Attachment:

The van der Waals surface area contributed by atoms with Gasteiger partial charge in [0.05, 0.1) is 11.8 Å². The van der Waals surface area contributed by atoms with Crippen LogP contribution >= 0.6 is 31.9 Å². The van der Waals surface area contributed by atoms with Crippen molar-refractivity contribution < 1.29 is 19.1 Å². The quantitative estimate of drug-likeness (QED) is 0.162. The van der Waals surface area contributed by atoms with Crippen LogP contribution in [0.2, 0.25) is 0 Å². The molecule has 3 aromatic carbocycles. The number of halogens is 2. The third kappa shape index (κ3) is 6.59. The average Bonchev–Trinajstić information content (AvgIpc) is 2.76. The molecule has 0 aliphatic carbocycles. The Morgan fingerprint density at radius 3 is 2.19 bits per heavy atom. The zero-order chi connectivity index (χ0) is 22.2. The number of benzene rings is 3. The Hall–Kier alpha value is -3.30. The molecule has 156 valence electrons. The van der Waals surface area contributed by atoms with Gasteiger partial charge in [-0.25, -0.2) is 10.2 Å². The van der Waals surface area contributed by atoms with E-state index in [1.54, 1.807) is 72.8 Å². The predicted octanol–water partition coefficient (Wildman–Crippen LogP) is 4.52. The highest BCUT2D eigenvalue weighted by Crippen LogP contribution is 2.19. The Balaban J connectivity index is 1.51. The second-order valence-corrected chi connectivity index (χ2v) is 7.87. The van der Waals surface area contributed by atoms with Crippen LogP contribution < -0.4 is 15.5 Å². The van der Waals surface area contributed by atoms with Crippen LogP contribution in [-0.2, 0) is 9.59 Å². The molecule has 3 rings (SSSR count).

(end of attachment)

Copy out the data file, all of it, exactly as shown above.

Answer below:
The van der Waals surface area contributed by atoms with Gasteiger partial charge in [0.05, 0.1) is 11.8 Å². The van der Waals surface area contributed by atoms with Crippen LogP contribution >= 0.6 is 31.9 Å². The van der Waals surface area contributed by atoms with Crippen molar-refractivity contribution < 1.29 is 19.1 Å². The quantitative estimate of drug-likeness (QED) is 0.162. The van der Waals surface area contributed by atoms with Crippen LogP contribution in [0.2, 0.25) is 0 Å². The molecule has 3 aromatic carbocycles. The number of halogens is 2. The third kappa shape index (κ3) is 6.59. The average Bonchev–Trinajstić information content (AvgIpc) is 2.76. The molecule has 0 aliphatic carbocycles. The Morgan fingerprint density at radius 3 is 2.19 bits per heavy atom. The zero-order chi connectivity index (χ0) is 22.2. The number of benzene rings is 3. The Hall–Kier alpha value is -3.30. The molecule has 156 valence electrons. The van der Waals surface area contributed by atoms with Gasteiger partial charge in [-0.25, -0.2) is 10.2 Å². The van der Waals surface area contributed by atoms with E-state index in [1.54, 1.807) is 72.8 Å². The predicted octanol–water partition coefficient (Wildman–Crippen LogP) is 4.52. The highest BCUT2D eigenvalue weighted by Crippen LogP contribution is 2.19. The Balaban J connectivity index is 1.51. The second-order valence-corrected chi connectivity index (χ2v) is 7.87. The van der Waals surface area contributed by atoms with Crippen LogP contribution < -0.4 is 15.5 Å². The van der Waals surface area contributed by atoms with Crippen LogP contribution in [-0.2, 0) is 9.59 Å². The molecule has 3 rings (SSSR count).